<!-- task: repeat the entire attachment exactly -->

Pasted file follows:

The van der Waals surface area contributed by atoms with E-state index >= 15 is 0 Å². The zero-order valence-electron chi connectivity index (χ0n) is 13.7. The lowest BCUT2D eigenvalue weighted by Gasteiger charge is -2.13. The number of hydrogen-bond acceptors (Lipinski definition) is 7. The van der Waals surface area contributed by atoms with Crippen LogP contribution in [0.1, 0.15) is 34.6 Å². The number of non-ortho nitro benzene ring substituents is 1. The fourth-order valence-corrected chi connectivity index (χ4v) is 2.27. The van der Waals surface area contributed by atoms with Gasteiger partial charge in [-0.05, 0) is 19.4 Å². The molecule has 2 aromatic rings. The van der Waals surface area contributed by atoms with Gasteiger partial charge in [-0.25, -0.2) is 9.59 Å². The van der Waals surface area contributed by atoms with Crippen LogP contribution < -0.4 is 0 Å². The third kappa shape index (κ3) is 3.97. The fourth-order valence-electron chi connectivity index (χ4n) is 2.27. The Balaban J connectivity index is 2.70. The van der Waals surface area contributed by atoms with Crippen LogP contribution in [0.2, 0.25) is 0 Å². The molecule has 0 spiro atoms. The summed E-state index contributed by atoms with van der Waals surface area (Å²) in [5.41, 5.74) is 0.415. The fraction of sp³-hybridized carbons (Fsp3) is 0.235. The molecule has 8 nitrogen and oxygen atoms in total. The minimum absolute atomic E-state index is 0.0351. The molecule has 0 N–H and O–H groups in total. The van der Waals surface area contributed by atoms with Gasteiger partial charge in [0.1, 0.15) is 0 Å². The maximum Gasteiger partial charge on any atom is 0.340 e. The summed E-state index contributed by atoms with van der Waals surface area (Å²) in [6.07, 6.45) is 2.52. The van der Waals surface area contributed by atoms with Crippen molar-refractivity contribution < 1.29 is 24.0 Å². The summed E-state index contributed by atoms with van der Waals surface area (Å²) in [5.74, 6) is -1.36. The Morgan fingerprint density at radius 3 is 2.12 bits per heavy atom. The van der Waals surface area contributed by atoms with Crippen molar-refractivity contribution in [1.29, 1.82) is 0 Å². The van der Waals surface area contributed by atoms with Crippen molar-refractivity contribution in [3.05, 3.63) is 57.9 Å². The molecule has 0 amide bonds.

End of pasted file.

The van der Waals surface area contributed by atoms with E-state index >= 15 is 0 Å². The zero-order valence-electron chi connectivity index (χ0n) is 13.7. The lowest BCUT2D eigenvalue weighted by Gasteiger charge is -2.13. The number of hydrogen-bond acceptors (Lipinski definition) is 7. The van der Waals surface area contributed by atoms with Crippen LogP contribution in [0.1, 0.15) is 34.6 Å². The number of non-ortho nitro benzene ring substituents is 1. The fourth-order valence-corrected chi connectivity index (χ4v) is 2.27. The van der Waals surface area contributed by atoms with Gasteiger partial charge in [-0.05, 0) is 19.4 Å². The molecule has 2 aromatic rings. The van der Waals surface area contributed by atoms with Gasteiger partial charge in [-0.25, -0.2) is 9.59 Å². The van der Waals surface area contributed by atoms with Crippen LogP contribution < -0.4 is 0 Å². The third kappa shape index (κ3) is 3.97. The fourth-order valence-electron chi connectivity index (χ4n) is 2.27. The Balaban J connectivity index is 2.70. The van der Waals surface area contributed by atoms with Crippen LogP contribution in [0.2, 0.25) is 0 Å². The molecule has 0 spiro atoms. The summed E-state index contributed by atoms with van der Waals surface area (Å²) in [5.41, 5.74) is 0.415. The fraction of sp³-hybridized carbons (Fsp3) is 0.235. The molecule has 8 nitrogen and oxygen atoms in total. The minimum absolute atomic E-state index is 0.0351. The molecule has 0 N–H and O–H groups in total. The van der Waals surface area contributed by atoms with Gasteiger partial charge in [0.1, 0.15) is 0 Å². The maximum Gasteiger partial charge on any atom is 0.340 e. The summed E-state index contributed by atoms with van der Waals surface area (Å²) in [6.07, 6.45) is 2.52. The van der Waals surface area contributed by atoms with Crippen molar-refractivity contribution < 1.29 is 24.0 Å². The summed E-state index contributed by atoms with van der Waals surface area (Å²) in [5.74, 6) is -1.36. The Morgan fingerprint density at radius 3 is 2.12 bits per heavy atom. The van der Waals surface area contributed by atoms with Crippen molar-refractivity contribution in [1.29, 1.82) is 0 Å². The van der Waals surface area contributed by atoms with Crippen molar-refractivity contribution in [3.05, 3.63) is 57.9 Å². The molecule has 0 amide bonds.